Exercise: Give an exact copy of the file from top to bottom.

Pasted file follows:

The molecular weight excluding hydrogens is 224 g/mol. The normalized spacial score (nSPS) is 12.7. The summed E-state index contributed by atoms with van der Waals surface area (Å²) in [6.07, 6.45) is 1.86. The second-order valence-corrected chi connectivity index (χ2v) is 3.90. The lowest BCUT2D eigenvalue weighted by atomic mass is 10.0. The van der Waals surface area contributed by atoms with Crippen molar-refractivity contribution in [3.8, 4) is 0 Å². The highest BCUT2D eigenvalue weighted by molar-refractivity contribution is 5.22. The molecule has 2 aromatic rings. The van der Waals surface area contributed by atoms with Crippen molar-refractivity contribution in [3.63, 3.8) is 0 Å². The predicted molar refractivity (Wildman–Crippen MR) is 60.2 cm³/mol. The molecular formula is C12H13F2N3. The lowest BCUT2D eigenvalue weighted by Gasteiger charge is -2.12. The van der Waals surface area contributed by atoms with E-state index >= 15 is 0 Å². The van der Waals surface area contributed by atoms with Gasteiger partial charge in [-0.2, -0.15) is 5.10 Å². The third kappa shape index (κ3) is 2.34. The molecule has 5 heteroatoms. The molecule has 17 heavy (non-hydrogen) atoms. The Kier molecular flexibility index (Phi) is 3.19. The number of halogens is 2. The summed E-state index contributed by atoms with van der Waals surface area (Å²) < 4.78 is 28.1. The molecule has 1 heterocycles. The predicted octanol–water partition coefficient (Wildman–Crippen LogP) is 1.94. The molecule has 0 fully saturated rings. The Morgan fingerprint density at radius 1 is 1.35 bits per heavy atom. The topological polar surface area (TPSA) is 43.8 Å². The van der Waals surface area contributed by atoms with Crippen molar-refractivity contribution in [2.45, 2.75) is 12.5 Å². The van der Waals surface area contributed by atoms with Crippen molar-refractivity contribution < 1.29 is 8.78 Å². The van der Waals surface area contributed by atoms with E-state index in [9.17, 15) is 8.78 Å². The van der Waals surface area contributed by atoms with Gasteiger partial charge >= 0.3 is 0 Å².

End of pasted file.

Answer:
The molecular weight excluding hydrogens is 224 g/mol. The normalized spacial score (nSPS) is 12.7. The summed E-state index contributed by atoms with van der Waals surface area (Å²) in [6.07, 6.45) is 1.86. The second-order valence-corrected chi connectivity index (χ2v) is 3.90. The lowest BCUT2D eigenvalue weighted by atomic mass is 10.0. The van der Waals surface area contributed by atoms with Crippen molar-refractivity contribution in [3.8, 4) is 0 Å². The highest BCUT2D eigenvalue weighted by molar-refractivity contribution is 5.22. The molecule has 2 aromatic rings. The van der Waals surface area contributed by atoms with Crippen molar-refractivity contribution in [3.63, 3.8) is 0 Å². The predicted molar refractivity (Wildman–Crippen MR) is 60.2 cm³/mol. The molecular formula is C12H13F2N3. The lowest BCUT2D eigenvalue weighted by Gasteiger charge is -2.12. The van der Waals surface area contributed by atoms with E-state index >= 15 is 0 Å². The van der Waals surface area contributed by atoms with Gasteiger partial charge in [-0.2, -0.15) is 5.10 Å². The third kappa shape index (κ3) is 2.34. The molecule has 5 heteroatoms. The molecule has 17 heavy (non-hydrogen) atoms. The Kier molecular flexibility index (Phi) is 3.19. The number of halogens is 2. The summed E-state index contributed by atoms with van der Waals surface area (Å²) < 4.78 is 28.1. The molecule has 1 heterocycles. The predicted octanol–water partition coefficient (Wildman–Crippen LogP) is 1.94. The molecule has 0 fully saturated rings. The Morgan fingerprint density at radius 1 is 1.35 bits per heavy atom. The topological polar surface area (TPSA) is 43.8 Å². The van der Waals surface area contributed by atoms with Crippen molar-refractivity contribution in [2.45, 2.75) is 12.5 Å². The van der Waals surface area contributed by atoms with Crippen molar-refractivity contribution < 1.29 is 8.78 Å². The van der Waals surface area contributed by atoms with E-state index in [9.17, 15) is 8.78 Å². The van der Waals surface area contributed by atoms with Gasteiger partial charge >= 0.3 is 0 Å².